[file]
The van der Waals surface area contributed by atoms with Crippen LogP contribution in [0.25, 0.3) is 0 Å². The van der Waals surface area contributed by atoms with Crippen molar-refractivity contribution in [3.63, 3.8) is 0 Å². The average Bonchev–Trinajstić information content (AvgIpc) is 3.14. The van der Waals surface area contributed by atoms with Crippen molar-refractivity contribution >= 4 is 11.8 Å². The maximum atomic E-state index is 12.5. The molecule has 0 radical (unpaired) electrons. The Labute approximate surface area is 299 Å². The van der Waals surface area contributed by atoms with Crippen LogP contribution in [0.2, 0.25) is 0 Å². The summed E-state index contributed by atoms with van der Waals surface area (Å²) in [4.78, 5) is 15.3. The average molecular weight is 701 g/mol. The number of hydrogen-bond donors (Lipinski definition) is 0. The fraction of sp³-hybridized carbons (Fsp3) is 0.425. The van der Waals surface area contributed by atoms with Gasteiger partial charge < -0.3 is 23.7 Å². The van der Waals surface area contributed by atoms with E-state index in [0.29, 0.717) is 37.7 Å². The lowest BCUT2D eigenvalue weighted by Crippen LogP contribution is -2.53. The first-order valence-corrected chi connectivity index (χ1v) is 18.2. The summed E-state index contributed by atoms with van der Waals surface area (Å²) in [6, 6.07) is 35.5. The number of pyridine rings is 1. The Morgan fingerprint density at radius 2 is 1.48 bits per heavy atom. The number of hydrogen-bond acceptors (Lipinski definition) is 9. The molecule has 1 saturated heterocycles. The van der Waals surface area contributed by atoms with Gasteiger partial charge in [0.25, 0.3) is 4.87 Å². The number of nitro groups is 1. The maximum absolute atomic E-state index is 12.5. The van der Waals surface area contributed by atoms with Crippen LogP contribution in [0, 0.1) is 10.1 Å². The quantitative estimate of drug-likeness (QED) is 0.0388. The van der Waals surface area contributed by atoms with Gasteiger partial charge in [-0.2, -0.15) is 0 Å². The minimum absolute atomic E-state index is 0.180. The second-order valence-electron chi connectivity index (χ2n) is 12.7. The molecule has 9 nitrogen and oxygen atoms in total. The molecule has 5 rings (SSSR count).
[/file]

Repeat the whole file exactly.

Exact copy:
The van der Waals surface area contributed by atoms with Crippen LogP contribution in [0.25, 0.3) is 0 Å². The van der Waals surface area contributed by atoms with Crippen molar-refractivity contribution in [3.63, 3.8) is 0 Å². The average Bonchev–Trinajstić information content (AvgIpc) is 3.14. The van der Waals surface area contributed by atoms with Crippen molar-refractivity contribution >= 4 is 11.8 Å². The maximum atomic E-state index is 12.5. The molecule has 0 radical (unpaired) electrons. The Labute approximate surface area is 299 Å². The van der Waals surface area contributed by atoms with Crippen LogP contribution in [0.2, 0.25) is 0 Å². The summed E-state index contributed by atoms with van der Waals surface area (Å²) in [4.78, 5) is 15.3. The average molecular weight is 701 g/mol. The number of hydrogen-bond donors (Lipinski definition) is 0. The fraction of sp³-hybridized carbons (Fsp3) is 0.425. The van der Waals surface area contributed by atoms with Gasteiger partial charge < -0.3 is 23.7 Å². The van der Waals surface area contributed by atoms with E-state index in [0.29, 0.717) is 37.7 Å². The lowest BCUT2D eigenvalue weighted by Crippen LogP contribution is -2.53. The first-order valence-corrected chi connectivity index (χ1v) is 18.2. The summed E-state index contributed by atoms with van der Waals surface area (Å²) in [6, 6.07) is 35.5. The number of pyridine rings is 1. The Morgan fingerprint density at radius 2 is 1.48 bits per heavy atom. The number of hydrogen-bond acceptors (Lipinski definition) is 9. The molecule has 1 saturated heterocycles. The van der Waals surface area contributed by atoms with Gasteiger partial charge in [0.25, 0.3) is 4.87 Å². The number of nitro groups is 1. The maximum absolute atomic E-state index is 12.5. The van der Waals surface area contributed by atoms with Crippen LogP contribution in [0, 0.1) is 10.1 Å². The quantitative estimate of drug-likeness (QED) is 0.0388. The van der Waals surface area contributed by atoms with Gasteiger partial charge in [-0.2, -0.15) is 0 Å². The minimum absolute atomic E-state index is 0.180. The second-order valence-electron chi connectivity index (χ2n) is 12.7. The molecule has 9 nitrogen and oxygen atoms in total. The molecule has 5 rings (SSSR count).